Tag Archives: hate speech

They Hate Us

I don’t think there’s anyone I know who actively and clearly despises me. And I’m happy to say I can’t think of a single person for whom I feel animosity or hatred. “Hate” in reference to a person is a strong and heavy term, one that shouldn’t be used casually, bandied about like some new teenage slang.
Sadly, it’s all too easy to drop the H-bomb when we’re talking about people in general, especially when they differ from us.

And that’s how I discovered yesterday that apparently a full quarter of the earth’s population hates me. Not the best news, that. But it was Monday, so it kind of figures.

To clarify, I saw some appalling Facebook comments on a Right-Wing news article. And like the buffoon I am, I waded into discussion of politics and religion on social media.

But how could I not? These freedom-loving patriots were deeply concerned that I might be unaware of the danger I face daily. They felt a compelling need to set right my misguided notions about liberty and religion.

The background? An Army Reservist who is also a Muslim was kicked off a gun range in Oklahoma. The range owners have a “Muslim-Free Zone” sign posted, and the customer claimed that after he self-identified as a Muslim, their treatment of him went from calm and professional to rude and hostile. For their part, the owners claim he was ejected from the range because he acted “belligerently” and not because of his faith.

Good, since that would be illegal discrimination based on religion.

So the Right-Wing news site had a steady flow of comments ranging from “He’s lucky they didn’t ask him to hold the targets” to “You guys realize he’s an American servicemember, right?” And it was the former variety that I couldn’t resist replying to.

Profound statements like:

“Islam isn’t a race!!!! It’s a violent oppressive cult that they joined and/or remain in willingly. Facts > opinions.”

(Of course, Christianity isn’t a race either. It’s a religion people join or remain in willingly. And it, like Islam, is protected by the first amendment, so discrimination against someone based on that is frowned upon and also illegal. And that is a fact, not an opinion.)

“Muslim isn’t a religion. He wasn’t denied service because of his religion but his way of life, to kill anyone who’s not Muslim.”

(In this case, his “way of life” was to serve our country and put himself in harm’s way to defend our way of life… something I feel fairly certain the commenter is unwilling or unable to do. And “Islam” is a religion, and “muslim” is an adherent of that religion. So when a store posts a sign or tries to enforce a “muslim-free zone” policy, that should offend American sensibilities if we truly believe what the Founding Fathers said about all men are created equal and endowed by their Creator with inalienable rights. You know, all that super patriotic claptrap the Right pulls out when we defend Christians.)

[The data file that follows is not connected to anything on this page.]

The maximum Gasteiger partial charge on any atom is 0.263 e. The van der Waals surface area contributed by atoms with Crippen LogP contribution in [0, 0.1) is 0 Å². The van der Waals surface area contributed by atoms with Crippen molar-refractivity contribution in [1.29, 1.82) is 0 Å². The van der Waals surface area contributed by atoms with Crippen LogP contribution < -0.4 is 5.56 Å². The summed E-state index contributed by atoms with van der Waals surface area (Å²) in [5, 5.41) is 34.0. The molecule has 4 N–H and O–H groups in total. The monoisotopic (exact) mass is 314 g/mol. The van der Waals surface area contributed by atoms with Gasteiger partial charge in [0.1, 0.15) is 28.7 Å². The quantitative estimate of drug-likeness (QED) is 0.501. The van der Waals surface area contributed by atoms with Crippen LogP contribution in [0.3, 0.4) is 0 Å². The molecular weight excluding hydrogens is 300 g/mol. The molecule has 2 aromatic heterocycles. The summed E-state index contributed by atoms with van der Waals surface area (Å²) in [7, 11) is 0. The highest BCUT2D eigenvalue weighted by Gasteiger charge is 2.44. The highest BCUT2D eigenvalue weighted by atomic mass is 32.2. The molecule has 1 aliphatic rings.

“To all of you that are offended by everything that doesn’t comply with your own interests, or beliefs… stay the hell home, and board up your damn windows. This is used to be America “land of the free” until a bunch of whiney @$$es started crying about stupid $#!+”

(To be fair, maybe this guy feels the way I do, and all these people afraid of Islamic extremists they’re convinced are about to invade the nation are a bunch of whiners that should board up their windows and hide in their bomb shelters.  
But I assumed he meant the whiners who see a sign saying, “You’re not welcome here” and question it. The whiners who question commenters that advocate wholesale murder of Muslims for the crime of existing while telling me it’s the Muslims I should be afraid of. The ones who say “They should go back to their own country” while forgetting that at some point, that could have been said to the vast majority of American ancestors.

To those people I say “Go board up your own damn windows.”)
I’m not worried about radical Muslims that hate America. I’m worried about radical so-called patriots that are willing to tear down the foundational principles of this nation while claiming to do us good.

By their words and their deeds, it’s clear. They hate us.

And no, I’m not talking about the Muslims. And no, I’m not pointing the finger at ALL conservatives or Right-Wing thinkers.

But to the Trump supporters, to those who agree with committing war crimes against civilians, to those vocal, hateful voices out there bringing disgrace upon your party and the nation you claim you love: 

Congratulations. You’ve become the thing you fear and hate most:  An ideologically-driven body of angry people espousing violent, radical, anti-American declarations and policies without regard for any conflicting evidence or higher good.

You’re the ones not only casting away traditional American values but actively coming against them.

You’re the danger. You’re the threat.

H Words